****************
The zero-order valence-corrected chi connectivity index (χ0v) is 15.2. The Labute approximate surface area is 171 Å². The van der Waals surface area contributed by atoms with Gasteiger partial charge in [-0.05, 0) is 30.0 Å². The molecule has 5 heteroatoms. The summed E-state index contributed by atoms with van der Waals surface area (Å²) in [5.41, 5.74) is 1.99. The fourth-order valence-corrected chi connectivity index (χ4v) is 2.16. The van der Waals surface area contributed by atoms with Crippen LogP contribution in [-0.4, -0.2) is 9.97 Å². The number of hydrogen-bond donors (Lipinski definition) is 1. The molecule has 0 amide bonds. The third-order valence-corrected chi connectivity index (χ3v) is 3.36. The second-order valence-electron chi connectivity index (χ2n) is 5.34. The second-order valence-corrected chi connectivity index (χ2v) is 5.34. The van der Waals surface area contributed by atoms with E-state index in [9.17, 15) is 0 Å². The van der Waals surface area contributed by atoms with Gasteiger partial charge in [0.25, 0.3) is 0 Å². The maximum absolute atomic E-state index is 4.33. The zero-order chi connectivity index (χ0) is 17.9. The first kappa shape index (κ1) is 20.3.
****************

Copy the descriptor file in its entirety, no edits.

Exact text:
The zero-order valence-corrected chi connectivity index (χ0v) is 15.2. The Labute approximate surface area is 171 Å². The van der Waals surface area contributed by atoms with Gasteiger partial charge in [-0.05, 0) is 30.0 Å². The molecule has 5 heteroatoms. The summed E-state index contributed by atoms with van der Waals surface area (Å²) in [5.41, 5.74) is 1.99. The fourth-order valence-corrected chi connectivity index (χ4v) is 2.16. The van der Waals surface area contributed by atoms with Crippen LogP contribution in [-0.4, -0.2) is 9.97 Å². The number of hydrogen-bond donors (Lipinski definition) is 1. The molecule has 0 amide bonds. The third-order valence-corrected chi connectivity index (χ3v) is 3.36. The second-order valence-electron chi connectivity index (χ2n) is 5.34. The second-order valence-corrected chi connectivity index (χ2v) is 5.34. The van der Waals surface area contributed by atoms with E-state index in [9.17, 15) is 0 Å². The van der Waals surface area contributed by atoms with Gasteiger partial charge in [0.25, 0.3) is 0 Å². The maximum absolute atomic E-state index is 4.33. The zero-order chi connectivity index (χ0) is 17.9. The first kappa shape index (κ1) is 20.3.